Z. No type at all, the agriculture consisted of grain fields, there were alsosheep, but that was it. We had to do everything on our own, starting from scratch even if history and tradition indicated that this was a spot for Nero d’Avola and Insolia.
T. How did you plant the vineyards during the initial phase of operations?
Z. Nothing particularly unusual or exotic, I don’t consider it necessary seeing as we are not looking to produce a great deal of wine, therefore no overhead training systems, the vineyards are planted to either Guyot or cordon de Royat and the spacing gives us 1800-2000 vines per acre (4500-5000 per hectare), more than sufficient for the local climate, high densities and very limited production per vine would make no sense in a Mediterranean climate of this type. For the white wines, in any case, the production is 2.2 pounds (one kilogram) of grapes per vine, the quantity which we consider proper for the quality which we aim to achieve.
T. Have there been changes in the varieties in the range compared to those which were offered at the beginning o f the new millennium?
Z. Some things have changed but nothing fundamental, the basis of the line is, and will remain, Insolia and Nero d’Avola which, together, represent approximately 450,000 bottles of varietal wines. If we add the selections and the blend of Nero d’Avola and Syrah, the total is 550,000 bottles, by far the largest part of the line. In the case of the white wines, we have eliminated Catarratto and added Grillo whose vineyard acres, both here in this zone and elsewhere on the island, will certainly grow. As far as non-traditional grapes are concerned, we planted Chardonnay, Merlot, and Cabernet Sauvignon, something which was in the air in the 1990’s, a decision which we do not regret, on the contrary we are satisfied with the results, but the only non-traditional grape which seems to give us wines of a greater complexity and prestige is Syrah, which has shown an interesting affinity to the soil and climate of Sicily. The “war” between native and international grapes has always struck me as sort of absurd Manichaeism, a sort of sectarian battle in the context of a market economy. We have both local grapes and international varieties in Sicily just as we have both Vermentino and Nebbiolo in Virginia alongside Cabernet and Merlot, what’s the problem?
T. Are your more recent Sicilian wines different in aroma and flavor from those you presented at the end of the 1990’s and the early years of the new millennium, have you changed the style?
Z. I wouldn’t speak so much of change as of evolution, you have to remember that the first wines were produced from very young vineyards, planted just after the purchase; today’s grapes, from vines with now close to 20 years of age, are obviously quite different from those of the initial period. Even if the winemaking of that early period had a certain familiarity with Nero d’Avola and Isolia as grape varieties , what you can do with the grapes of a vine of a certain age you cannot do with a vine in its first years of life and production. Not to speak of the fact that the concept of “zone” tells you something but certainly does not tell you everything, just as everyone else we have certain differences between one vineyard parcel and another, and Butera, like every other township, fortunately does not produce and cannot produce grapes which are homogeneous in character and quality in every single vineyards.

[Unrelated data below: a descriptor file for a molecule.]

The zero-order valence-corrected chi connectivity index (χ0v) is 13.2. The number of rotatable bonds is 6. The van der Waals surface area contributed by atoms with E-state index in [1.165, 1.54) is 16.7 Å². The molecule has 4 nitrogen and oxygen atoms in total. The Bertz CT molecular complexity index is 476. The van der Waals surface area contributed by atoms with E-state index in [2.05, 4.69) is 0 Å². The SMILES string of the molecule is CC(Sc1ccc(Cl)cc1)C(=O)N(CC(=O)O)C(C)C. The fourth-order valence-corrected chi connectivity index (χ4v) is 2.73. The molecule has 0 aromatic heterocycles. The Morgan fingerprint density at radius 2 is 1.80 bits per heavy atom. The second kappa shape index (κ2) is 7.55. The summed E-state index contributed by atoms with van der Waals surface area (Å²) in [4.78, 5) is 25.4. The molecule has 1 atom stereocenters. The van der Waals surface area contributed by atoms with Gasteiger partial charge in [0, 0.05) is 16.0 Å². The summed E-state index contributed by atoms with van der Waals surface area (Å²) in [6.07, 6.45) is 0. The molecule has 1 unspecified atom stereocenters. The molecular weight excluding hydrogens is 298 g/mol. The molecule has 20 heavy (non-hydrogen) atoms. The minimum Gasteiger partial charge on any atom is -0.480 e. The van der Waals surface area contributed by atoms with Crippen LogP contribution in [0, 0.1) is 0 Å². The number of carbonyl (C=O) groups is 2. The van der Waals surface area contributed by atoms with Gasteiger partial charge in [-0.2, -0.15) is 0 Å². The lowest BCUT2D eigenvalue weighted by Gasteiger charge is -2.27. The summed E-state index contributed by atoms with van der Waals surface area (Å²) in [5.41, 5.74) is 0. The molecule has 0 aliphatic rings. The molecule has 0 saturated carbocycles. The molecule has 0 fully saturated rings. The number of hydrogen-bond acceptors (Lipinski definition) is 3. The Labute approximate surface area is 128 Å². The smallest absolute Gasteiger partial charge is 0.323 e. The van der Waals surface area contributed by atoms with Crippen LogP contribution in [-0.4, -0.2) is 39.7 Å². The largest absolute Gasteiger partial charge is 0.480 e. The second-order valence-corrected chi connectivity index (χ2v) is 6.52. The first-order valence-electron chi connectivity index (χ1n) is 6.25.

In addition, Sicily, in the 1990’s did not produce much bottled wine, models – not ones to follow in slavish fashion but perhaps capable of suggesting and inspiring – did not exist, we had to create our own style, one which aimed not only at proposing our idea of wine but at doing it in a context which was very different indeed from that of today. At the time there were many preconceptions about Sicily and the wines it could and should express – accordingly, as I have said, the wines of today are the product of an evolutionary process during which we have learned a great deal. We have succeeded in offering wines which, at the same time, are decisively Sicilian but with an elegance and balance which few believed we could achieve when we began twenty years ago. Rome was not built in a day, and trying to work at a forced pace is always mistaken, viticulture has its own rhythms which are not those of an industrial process.
T. Can you describe the changes which were made during this evolutionary process?
Z. If we are talking about changes in the wines, a good part is due to the fact that the grapes themselves, thanks to the age of the vines, are already richer and endowed with a patrimony of aromas and flavors of greater complexity, therefore there is no need to force extraction during the fermentations, a practice which in any case we have never believed in. The extraction is carried out principally by pumping over the cap of skins in the tank supplemented by occasional punching down of the cap and delestage, the period of skin contact has been prolonged in the case of the red wines and can last as long as thirty days in the case of the most important wines.